RE: Steel Connection Design Costs[Subject Prev][Subject Next][Thread Prev][Thread Next]
- To: "'seaint(--nospam--at)seaint.org'" <seaint(--nospam--at)seaint.org>
- Subject: RE: Steel Connection Design Costs
- From: Charlie Carter <carter(--nospam--at)aiscmail.com>
- Date: Mon, 21 Feb 2000 09:44:32 -0600
>how much difference would there be in the Steel fabrication budget
>if a fabricator bid the same job each way: once from a West Coast
>E.O.R. with connections provided and once from an East Coast
>E.O.R. with reactions provided?
This is a tricky question.
I think the best situation from an economy (and a design) standpoint is somewhere in between the two extremes you mentioned. That is, use the engineer's knowledge of the structure and design together with the fabricator's knowledge of how the shop works best and how the building will go together. Of course, in the real world, that's pie in the sky. So back to your question.
This is a gut reaction, but I don't think there will be much of a cost difference between East-coast and West-coast approaches if everything is done properly. Properly? Here's what I mean.
For the East-coast approach, properly means the nature of the framing, connections and connection design requirements have been clearly defined by the engineer of record. A few specifics: Are stiffeners required or not? Can shear tabs be used or not? Are the actual (or at least reasonable) reactions shown on the drawings or is it one of those jobs where the connections can't be made to develop the inflated reaction requirements specified arbitrarily in the contract documents? Economy in this approach is probably inversely proportional to the number of ambiguous and catch-all statements on the contarct documents.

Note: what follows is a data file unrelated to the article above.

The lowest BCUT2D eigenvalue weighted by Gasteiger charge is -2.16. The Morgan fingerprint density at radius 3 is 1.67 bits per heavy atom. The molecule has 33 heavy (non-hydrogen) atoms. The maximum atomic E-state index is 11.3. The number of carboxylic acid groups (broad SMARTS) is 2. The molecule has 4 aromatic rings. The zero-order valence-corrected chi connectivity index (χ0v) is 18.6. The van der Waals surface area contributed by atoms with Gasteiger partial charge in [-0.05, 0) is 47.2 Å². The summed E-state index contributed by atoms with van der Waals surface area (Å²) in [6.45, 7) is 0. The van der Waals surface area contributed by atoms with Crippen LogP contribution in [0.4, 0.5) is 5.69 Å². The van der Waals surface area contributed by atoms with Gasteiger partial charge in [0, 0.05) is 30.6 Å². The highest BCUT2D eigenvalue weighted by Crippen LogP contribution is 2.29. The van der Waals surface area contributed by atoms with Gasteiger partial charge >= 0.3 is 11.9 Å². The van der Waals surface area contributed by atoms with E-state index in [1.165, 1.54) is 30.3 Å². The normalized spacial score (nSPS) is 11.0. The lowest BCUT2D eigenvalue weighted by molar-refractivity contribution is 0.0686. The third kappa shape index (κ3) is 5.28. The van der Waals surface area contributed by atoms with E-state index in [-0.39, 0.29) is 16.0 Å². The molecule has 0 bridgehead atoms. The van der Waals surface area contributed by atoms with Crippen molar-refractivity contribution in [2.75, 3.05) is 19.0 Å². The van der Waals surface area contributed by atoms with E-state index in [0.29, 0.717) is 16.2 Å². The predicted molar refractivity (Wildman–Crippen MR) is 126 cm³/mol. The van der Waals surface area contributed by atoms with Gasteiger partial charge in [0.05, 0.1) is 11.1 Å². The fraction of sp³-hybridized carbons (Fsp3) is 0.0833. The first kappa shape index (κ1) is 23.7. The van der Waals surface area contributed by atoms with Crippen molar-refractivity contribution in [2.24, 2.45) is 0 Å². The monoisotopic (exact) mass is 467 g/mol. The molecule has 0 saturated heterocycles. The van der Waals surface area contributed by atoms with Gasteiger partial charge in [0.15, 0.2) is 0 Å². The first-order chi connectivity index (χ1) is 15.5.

For the West-coast approach, properly means has the engineer of record understands how the components of the building will be fabricated and how the building will go together. A few specifics: Are the connections such that the building can be fabricated in pieces that are shippable and erectable? Are the framing and connection details configured to minimize shop and field labor?
The thoughts above are quick and I probably left a lot of the details out. In the end, I think economy can be had with either system. Economy is probably more a function of how good the communication is with either system. I'd be interested to hear what some of the fabricators and other industry types on this list think.
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